Question about Nissan Cars & Trucks
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Posted on Jan 02, 2017
your luck as with mine is not good. thought I had a bad bearing, after droping the tranny and seperating the housing, I have a broken counter shaft. after looking for another with no luck, the tranny shop informed me that was common for these transmissions. parts are expensive, to rebuild would cost aprox.$800.00 or more. the main cause is the front bearing is supported in alum. causing shaft to move which first takes out the bearing, then the strain snaps the shaft. taking out all gears except 4th and only moves while in 4 wheel drive.
Posted on Nov 23, 2009
SOURCE: MY 1997 NISSAN XE 2.4
With the vehicle sitting still, ease the clutch out just a little bit while trying to engage reverse. If it pops in, even with a little grinding, it seems the bearings on the counter shaft may be a little stiff. Have you checked the level of the gear lube in the transmission?
Posted on Jul 28, 2008
The first place I would look is the shift linkage for wear and a sloppy connection from wear.
adjustments may be made as a possible fix on the linkage rod.
Glad to be of assistance - Please rate the response - I can learn from your rating. Thank you
Posted on Oct 27, 2008
SOURCE: i have a 1995 nissan
The switch solenoid for the first gear is probably gone. The transmission gears are operated using an array of solenoids called solenoid pack. The solenoids are located inside transmission, in the valve body. The solenoids are tested using an Ohm meter. If a solenoid is open then it must be replaced.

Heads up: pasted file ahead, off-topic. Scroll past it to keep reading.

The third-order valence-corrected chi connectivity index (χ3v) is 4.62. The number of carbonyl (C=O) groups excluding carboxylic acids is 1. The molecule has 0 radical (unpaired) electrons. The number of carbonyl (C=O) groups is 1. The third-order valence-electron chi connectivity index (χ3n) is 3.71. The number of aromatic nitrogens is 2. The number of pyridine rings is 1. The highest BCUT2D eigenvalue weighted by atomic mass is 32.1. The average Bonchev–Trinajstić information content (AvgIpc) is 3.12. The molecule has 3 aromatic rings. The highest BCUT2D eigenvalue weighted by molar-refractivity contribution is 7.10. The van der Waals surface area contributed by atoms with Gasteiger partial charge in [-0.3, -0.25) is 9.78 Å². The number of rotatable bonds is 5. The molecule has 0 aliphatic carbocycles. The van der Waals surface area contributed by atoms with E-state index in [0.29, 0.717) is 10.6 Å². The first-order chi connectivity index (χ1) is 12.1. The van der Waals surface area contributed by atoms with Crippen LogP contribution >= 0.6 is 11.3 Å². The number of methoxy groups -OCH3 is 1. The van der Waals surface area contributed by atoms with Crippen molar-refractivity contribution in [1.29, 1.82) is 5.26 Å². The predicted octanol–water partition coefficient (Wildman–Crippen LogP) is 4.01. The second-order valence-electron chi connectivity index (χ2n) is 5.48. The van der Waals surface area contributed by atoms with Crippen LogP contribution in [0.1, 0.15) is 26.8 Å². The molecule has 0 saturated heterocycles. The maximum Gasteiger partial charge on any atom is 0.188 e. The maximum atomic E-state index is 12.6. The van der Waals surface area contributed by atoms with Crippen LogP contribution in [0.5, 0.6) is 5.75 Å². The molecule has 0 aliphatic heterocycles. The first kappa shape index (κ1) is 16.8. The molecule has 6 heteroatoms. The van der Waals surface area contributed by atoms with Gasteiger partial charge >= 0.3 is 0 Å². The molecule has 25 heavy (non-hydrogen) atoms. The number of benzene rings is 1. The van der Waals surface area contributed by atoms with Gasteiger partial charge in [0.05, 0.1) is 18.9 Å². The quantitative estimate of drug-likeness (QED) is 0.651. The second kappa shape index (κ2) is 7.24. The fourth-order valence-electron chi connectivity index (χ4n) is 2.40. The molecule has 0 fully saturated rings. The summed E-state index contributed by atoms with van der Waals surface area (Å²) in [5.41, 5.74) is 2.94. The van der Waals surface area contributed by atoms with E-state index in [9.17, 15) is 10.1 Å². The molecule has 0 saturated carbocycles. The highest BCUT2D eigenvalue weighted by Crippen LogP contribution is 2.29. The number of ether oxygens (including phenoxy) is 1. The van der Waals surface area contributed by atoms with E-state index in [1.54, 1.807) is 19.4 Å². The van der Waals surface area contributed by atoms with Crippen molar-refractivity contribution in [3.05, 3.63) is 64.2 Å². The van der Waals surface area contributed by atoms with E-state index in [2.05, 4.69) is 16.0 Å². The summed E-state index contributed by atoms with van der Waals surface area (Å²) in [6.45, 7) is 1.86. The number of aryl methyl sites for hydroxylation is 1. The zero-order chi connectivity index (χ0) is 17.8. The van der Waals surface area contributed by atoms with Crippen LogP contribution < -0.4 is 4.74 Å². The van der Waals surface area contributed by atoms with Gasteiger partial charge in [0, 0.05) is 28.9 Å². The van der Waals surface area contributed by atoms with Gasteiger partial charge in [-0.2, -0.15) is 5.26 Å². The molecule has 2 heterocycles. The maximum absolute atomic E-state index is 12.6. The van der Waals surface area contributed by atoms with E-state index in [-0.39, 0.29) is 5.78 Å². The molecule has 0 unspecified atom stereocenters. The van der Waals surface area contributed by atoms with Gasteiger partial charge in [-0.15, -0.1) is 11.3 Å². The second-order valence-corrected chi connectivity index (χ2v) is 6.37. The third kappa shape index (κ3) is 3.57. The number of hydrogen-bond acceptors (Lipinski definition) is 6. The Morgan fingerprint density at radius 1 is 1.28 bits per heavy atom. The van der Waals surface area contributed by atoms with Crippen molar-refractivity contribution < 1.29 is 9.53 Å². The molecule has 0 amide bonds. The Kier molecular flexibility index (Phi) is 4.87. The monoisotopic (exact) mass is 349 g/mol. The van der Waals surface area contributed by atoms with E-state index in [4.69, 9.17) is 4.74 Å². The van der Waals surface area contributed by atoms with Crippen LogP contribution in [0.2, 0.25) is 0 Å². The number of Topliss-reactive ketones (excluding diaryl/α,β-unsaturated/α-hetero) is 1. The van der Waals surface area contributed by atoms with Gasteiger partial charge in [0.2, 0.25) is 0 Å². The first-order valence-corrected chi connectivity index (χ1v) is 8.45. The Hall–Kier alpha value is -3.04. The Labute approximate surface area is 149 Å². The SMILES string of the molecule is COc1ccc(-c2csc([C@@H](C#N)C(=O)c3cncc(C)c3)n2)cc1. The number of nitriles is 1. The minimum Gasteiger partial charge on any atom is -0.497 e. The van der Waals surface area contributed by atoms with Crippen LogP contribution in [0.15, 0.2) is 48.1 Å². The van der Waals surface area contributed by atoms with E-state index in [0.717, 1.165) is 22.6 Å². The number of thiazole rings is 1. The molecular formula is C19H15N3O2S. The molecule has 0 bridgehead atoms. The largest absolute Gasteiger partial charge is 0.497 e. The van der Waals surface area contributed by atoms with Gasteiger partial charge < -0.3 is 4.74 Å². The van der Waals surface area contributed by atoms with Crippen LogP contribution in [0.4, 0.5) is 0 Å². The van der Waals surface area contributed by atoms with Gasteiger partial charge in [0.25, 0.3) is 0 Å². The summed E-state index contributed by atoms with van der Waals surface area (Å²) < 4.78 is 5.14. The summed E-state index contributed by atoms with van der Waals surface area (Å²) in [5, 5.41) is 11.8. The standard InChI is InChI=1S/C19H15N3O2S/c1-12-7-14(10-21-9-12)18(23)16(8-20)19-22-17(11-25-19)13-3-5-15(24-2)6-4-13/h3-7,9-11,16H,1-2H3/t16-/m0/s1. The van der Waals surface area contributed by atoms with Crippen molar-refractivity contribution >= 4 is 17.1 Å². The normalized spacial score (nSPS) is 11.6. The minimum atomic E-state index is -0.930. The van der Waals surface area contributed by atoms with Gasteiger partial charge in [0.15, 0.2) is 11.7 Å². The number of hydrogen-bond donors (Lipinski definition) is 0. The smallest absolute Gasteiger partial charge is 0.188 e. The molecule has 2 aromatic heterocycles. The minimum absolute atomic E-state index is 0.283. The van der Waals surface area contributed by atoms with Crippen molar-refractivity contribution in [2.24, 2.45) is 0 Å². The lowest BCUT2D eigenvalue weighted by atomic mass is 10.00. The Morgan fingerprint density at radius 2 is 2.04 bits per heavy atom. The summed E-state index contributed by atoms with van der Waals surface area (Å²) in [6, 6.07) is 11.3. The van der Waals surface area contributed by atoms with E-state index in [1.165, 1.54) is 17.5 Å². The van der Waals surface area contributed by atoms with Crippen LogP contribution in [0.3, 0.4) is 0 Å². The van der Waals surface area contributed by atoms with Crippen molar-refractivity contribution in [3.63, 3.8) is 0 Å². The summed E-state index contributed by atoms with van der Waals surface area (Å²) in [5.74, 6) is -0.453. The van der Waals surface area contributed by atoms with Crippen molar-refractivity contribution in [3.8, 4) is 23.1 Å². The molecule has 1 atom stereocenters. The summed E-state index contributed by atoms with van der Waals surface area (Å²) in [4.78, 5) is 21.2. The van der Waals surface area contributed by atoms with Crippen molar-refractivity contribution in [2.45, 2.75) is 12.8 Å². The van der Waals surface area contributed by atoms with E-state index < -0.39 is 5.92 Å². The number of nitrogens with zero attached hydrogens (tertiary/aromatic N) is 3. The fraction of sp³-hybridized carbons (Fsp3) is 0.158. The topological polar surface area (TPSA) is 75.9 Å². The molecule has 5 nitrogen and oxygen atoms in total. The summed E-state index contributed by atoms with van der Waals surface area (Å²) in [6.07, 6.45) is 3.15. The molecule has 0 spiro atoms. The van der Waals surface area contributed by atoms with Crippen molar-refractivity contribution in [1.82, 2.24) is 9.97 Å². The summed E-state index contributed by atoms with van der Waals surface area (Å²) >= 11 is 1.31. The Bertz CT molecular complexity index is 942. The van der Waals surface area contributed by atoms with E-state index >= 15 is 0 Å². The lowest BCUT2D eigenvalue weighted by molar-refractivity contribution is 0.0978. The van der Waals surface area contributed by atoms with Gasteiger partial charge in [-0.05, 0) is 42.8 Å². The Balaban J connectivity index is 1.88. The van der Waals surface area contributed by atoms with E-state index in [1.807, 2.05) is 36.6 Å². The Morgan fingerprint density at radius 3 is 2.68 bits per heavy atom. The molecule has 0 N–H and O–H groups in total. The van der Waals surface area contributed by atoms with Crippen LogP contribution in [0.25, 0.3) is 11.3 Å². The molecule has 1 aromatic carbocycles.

Wiring to solenoid pack must also be checked to be sure that the problem is not the wiring harness.
Before testing the solenoid, that is difficult to access you can also check the TPS (throttle position sensor). The TPS is located on the throttle body. Its signal is used by the transmission control module to decide when to activate the solenoids and switch gears.
The TPS can be tested by reading volts at its terminals while someone else is pushing down the accelerator pedal. If voltage has gaps (in your case this is likely the result), or if voltage does not change smoothly, then the TPS must be replaced.
Other part that can be responsible is the speed sensor, mounted on the transmission. This part is more difficult to test, and gets usually replaced if TPS and solenoids are OK.
If all the rest is OK, then the TCM (transmission control module) or a defective transmission box can be responsible for the problem.
Transmission problems may store DTC (fault codes) in the ECU (Car main computer). If an obdII reading done on the ECU returns DTC P0700, that means that there are more codes addressing specific transmission codes stored in the TCM. A scan to retrieve TCM codes can be done at the dealer.
If first gear does never kick in, then I think the problem is likely a blown solenoid. The TPS can be tested first as it is an easy job.
Posted on Jun 08, 2011
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